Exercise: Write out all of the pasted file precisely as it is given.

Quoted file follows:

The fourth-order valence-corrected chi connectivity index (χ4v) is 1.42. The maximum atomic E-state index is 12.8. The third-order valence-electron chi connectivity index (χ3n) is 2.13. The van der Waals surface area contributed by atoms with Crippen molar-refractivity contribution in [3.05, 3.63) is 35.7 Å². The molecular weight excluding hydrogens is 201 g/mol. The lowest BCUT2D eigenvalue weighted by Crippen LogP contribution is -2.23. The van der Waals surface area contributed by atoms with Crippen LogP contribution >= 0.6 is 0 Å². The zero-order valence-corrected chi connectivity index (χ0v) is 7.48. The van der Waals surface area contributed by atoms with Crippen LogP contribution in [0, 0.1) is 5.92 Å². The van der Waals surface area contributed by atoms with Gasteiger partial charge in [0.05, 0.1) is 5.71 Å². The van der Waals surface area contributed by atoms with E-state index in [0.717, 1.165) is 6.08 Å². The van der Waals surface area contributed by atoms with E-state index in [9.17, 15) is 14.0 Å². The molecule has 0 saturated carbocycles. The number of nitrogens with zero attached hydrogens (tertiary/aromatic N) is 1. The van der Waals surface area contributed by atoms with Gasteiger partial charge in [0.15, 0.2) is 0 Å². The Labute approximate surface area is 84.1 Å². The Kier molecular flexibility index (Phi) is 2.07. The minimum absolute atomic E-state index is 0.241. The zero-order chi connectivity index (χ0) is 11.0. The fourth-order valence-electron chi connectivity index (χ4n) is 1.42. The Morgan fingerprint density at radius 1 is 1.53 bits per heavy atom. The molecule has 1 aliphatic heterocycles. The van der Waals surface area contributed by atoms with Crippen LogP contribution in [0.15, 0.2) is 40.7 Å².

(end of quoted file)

The fourth-order valence-corrected chi connectivity index (χ4v) is 1.42. The maximum atomic E-state index is 12.8. The third-order valence-electron chi connectivity index (χ3n) is 2.13. The van der Waals surface area contributed by atoms with Crippen molar-refractivity contribution in [3.05, 3.63) is 35.7 Å². The molecular weight excluding hydrogens is 201 g/mol. The lowest BCUT2D eigenvalue weighted by Crippen LogP contribution is -2.23. The van der Waals surface area contributed by atoms with Crippen LogP contribution >= 0.6 is 0 Å². The zero-order valence-corrected chi connectivity index (χ0v) is 7.48. The van der Waals surface area contributed by atoms with Crippen LogP contribution in [0, 0.1) is 5.92 Å². The van der Waals surface area contributed by atoms with Gasteiger partial charge in [0.05, 0.1) is 5.71 Å². The van der Waals surface area contributed by atoms with E-state index in [0.717, 1.165) is 6.08 Å². The van der Waals surface area contributed by atoms with E-state index in [9.17, 15) is 14.0 Å². The molecule has 0 saturated carbocycles. The number of nitrogens with zero attached hydrogens (tertiary/aromatic N) is 1. The van der Waals surface area contributed by atoms with Gasteiger partial charge in [0.15, 0.2) is 0 Å². The Labute approximate surface area is 84.1 Å². The Kier molecular flexibility index (Phi) is 2.07. The minimum absolute atomic E-state index is 0.241. The zero-order chi connectivity index (χ0) is 11.0. The fourth-order valence-electron chi connectivity index (χ4n) is 1.42. The Morgan fingerprint density at radius 1 is 1.53 bits per heavy atom. The molecule has 1 aliphatic heterocycles. The van der Waals surface area contributed by atoms with Crippen LogP contribution in [0.15, 0.2) is 40.7 Å².